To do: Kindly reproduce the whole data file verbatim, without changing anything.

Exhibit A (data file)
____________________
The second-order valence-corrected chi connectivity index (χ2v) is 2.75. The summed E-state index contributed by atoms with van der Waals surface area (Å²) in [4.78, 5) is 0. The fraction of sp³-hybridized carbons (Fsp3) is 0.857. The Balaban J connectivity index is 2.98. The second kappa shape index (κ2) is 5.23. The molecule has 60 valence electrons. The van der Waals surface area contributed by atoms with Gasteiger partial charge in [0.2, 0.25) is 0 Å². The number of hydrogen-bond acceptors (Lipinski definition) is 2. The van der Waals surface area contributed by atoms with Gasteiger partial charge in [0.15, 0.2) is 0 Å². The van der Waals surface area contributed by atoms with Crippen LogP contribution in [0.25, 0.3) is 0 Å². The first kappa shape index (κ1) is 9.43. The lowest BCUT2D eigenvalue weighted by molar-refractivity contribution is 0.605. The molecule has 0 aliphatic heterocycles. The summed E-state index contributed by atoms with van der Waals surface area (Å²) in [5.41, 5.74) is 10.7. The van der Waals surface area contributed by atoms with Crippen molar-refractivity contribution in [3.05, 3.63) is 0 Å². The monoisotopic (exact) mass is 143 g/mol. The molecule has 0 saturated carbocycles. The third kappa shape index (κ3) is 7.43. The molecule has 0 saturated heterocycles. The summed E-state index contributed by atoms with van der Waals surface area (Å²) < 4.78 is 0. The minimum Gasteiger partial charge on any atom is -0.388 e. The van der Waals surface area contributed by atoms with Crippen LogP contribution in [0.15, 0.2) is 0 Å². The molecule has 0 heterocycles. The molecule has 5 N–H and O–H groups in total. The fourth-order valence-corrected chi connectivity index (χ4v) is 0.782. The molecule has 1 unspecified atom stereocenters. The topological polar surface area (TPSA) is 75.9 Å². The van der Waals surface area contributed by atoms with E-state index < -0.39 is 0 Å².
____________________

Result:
The second-order valence-corrected chi connectivity index (χ2v) is 2.75. The summed E-state index contributed by atoms with van der Waals surface area (Å²) in [4.78, 5) is 0. The fraction of sp³-hybridized carbons (Fsp3) is 0.857. The Balaban J connectivity index is 2.98. The second kappa shape index (κ2) is 5.23. The molecule has 60 valence electrons. The van der Waals surface area contributed by atoms with Gasteiger partial charge in [0.2, 0.25) is 0 Å². The number of hydrogen-bond acceptors (Lipinski definition) is 2. The van der Waals surface area contributed by atoms with Gasteiger partial charge in [0.15, 0.2) is 0 Å². The van der Waals surface area contributed by atoms with Crippen LogP contribution in [0.25, 0.3) is 0 Å². The first kappa shape index (κ1) is 9.43. The lowest BCUT2D eigenvalue weighted by molar-refractivity contribution is 0.605. The molecule has 0 aliphatic heterocycles. The summed E-state index contributed by atoms with van der Waals surface area (Å²) in [5.41, 5.74) is 10.7. The van der Waals surface area contributed by atoms with Crippen molar-refractivity contribution in [3.05, 3.63) is 0 Å². The monoisotopic (exact) mass is 143 g/mol. The molecule has 0 saturated carbocycles. The third kappa shape index (κ3) is 7.43. The molecule has 0 saturated heterocycles. The summed E-state index contributed by atoms with van der Waals surface area (Å²) < 4.78 is 0. The minimum Gasteiger partial charge on any atom is -0.388 e. The van der Waals surface area contributed by atoms with Crippen LogP contribution in [0.15, 0.2) is 0 Å². The molecule has 0 heterocycles. The molecule has 5 N–H and O–H groups in total. The fourth-order valence-corrected chi connectivity index (χ4v) is 0.782. The molecule has 1 unspecified atom stereocenters. The topological polar surface area (TPSA) is 75.9 Å². The van der Waals surface area contributed by atoms with E-state index < -0.39 is 0 Å².